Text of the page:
Saluting the band of migrating geese, white,
As a child, lying in the open field,
With all of nature awakening, before you,
To the wild fervor of love

Wash thy tears, for the cypress’ crown and thorn
Will not felt thee, nor will the great sea
Douse you in his waves"

[Marguerite looks to the heavens and puts her hands in prayer.]

Just deity, you who have cleansed me of my sin,
The peaceful dale I transverse, the hour
Appointed now in your merciful hand.

[Scene ends. Marguerite exits the garden to enter the church.]

Works cited:
[1] http://en.wikipedia.org...

Minuteman

Con

I would like to think MIG for creating this debate, a great way to express ourselves through poetry.

The Question

I myself wondered for many decades, And now I have such little time to speak
Why live, if death is what will come to us?
Is there a devil? A God? Or nothing?
Was the truth the truth of final darkness?

What is to live? To exist and then die?
What awaits us all? A void? Other sides?
A second birth, a second death, empty rooms?
The soul's circle, from skin to soul again.

So many great minds and philosophers;
Ponder the question of the next world
Or perhaps there is none? A death fore'er
No true answer to the final question,

Perhaps I fail, to see some great truth?
Perhaps I fail, to see the divine?
Perhaps I fail, to be so foolish
Perhaps I missed the meaning of it all?

Debate Round No. 4
8 comments have been posted on this debate. Showing 1 through 8 records.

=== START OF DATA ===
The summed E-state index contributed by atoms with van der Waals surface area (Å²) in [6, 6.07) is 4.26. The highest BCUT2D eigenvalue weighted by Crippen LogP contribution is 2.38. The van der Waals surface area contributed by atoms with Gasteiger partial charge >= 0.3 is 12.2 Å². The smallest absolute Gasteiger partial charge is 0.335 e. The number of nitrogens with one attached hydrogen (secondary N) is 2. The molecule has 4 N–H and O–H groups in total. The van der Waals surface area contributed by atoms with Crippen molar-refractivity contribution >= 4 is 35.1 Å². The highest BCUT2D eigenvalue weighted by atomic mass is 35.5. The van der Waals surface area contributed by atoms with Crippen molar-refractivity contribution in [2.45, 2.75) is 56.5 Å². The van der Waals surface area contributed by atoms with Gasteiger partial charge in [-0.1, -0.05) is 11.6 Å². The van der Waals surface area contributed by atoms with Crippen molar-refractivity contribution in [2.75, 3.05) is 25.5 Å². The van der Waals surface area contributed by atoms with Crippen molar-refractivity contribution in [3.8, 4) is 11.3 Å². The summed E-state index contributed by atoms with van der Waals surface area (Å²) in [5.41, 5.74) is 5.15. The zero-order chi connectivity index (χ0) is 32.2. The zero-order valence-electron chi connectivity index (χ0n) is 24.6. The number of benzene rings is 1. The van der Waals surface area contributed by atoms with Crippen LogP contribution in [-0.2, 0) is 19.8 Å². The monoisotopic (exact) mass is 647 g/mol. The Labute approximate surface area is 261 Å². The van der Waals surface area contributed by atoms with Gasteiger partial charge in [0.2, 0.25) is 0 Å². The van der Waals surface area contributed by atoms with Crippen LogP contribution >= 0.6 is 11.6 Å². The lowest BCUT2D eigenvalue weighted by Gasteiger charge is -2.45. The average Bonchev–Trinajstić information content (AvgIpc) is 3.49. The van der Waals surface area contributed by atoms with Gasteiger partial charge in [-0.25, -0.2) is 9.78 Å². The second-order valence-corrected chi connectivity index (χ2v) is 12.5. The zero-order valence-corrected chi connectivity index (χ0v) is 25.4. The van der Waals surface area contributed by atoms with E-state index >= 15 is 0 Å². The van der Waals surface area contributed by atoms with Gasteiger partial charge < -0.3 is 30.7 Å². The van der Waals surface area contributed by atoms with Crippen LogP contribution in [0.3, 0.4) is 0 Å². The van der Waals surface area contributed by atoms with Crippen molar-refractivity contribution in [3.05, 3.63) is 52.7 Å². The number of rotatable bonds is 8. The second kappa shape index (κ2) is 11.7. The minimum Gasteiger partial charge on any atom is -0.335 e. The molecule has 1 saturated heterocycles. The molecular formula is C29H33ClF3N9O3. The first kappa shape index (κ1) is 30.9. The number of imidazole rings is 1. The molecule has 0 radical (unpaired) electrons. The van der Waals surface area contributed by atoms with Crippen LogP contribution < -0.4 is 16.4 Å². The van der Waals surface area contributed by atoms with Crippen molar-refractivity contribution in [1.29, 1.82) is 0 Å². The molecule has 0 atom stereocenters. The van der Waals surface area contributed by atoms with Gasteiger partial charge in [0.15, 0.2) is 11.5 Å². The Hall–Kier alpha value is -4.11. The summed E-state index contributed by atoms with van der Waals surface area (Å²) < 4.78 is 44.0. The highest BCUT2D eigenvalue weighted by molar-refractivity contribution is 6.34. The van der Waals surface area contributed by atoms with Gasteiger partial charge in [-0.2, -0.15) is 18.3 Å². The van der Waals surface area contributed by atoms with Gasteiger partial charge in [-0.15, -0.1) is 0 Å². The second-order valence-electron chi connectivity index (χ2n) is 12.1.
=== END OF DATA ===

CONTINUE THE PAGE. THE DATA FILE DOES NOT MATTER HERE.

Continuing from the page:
Posted by Man-is-good 6 years ago
Man-is-good
SuperRobotWars, Rockylightening, and Wierdman, I suggest you all to neutralize your vote. And yes I do know, wjmelements.
Posted by wjmelements 6 years ago
wjmelements
You know, when 2 people "counter votebomb," they are also votebombing.
Posted by Man-is-good 6 years ago
Man-is-good
Actually Ogan, I did suggest that my opponent and I to not to strictly adhere the syllable count or metre, and so on. But, thank you for the comment.
Posted by Ogan 6 years ago
Ogan
Why the straitjacket of structured form? I don't really mean sonnet etc, but syllables and such like. By concentrating the mind upon counting, one may miss all that heavenly glory. I like the poetry nevertheless and look forward to more.
Posted by Man-is-good 6 years ago
Man-is-good
For example (is four syllables:

FOR EX AM PLE [each one syllable]

So a line of ten syllables can be:

FOR EX AM PLE, THERE ARE TWO WAYS HOW TO [each one syllable]
Note: if you are confused, you might bend the rules, but please do incorporate a ten-syllable basis.
Posted by Minuteman 6 years ago
Minuteman
What do you mean by "ten sylables each?"
Posted by Minuteman 6 years ago
Minuteman
I'm going to be writing mine a little at a time over the next day or two.
Posted by Man-is-good 6 years ago
Man-is-good
Oh, dang! I meant writing poetry, not presenting it.
7 votes have been placed for this debate. Showing 1 through 7 records.
Vote Placed by Rockylightning 6 years ago
Rockylightning
Man-is-goodMinutemanTied
Agreed with before the debate:--Vote Checkmark0 points
Agreed with after the debate:--Vote Checkmark0 points
Who had better conduct:--Vote Checkmark1 point
Had better spelling and grammar:--Vote Checkmark1 point
Made more convincing arguments:Vote Checkmark--3 points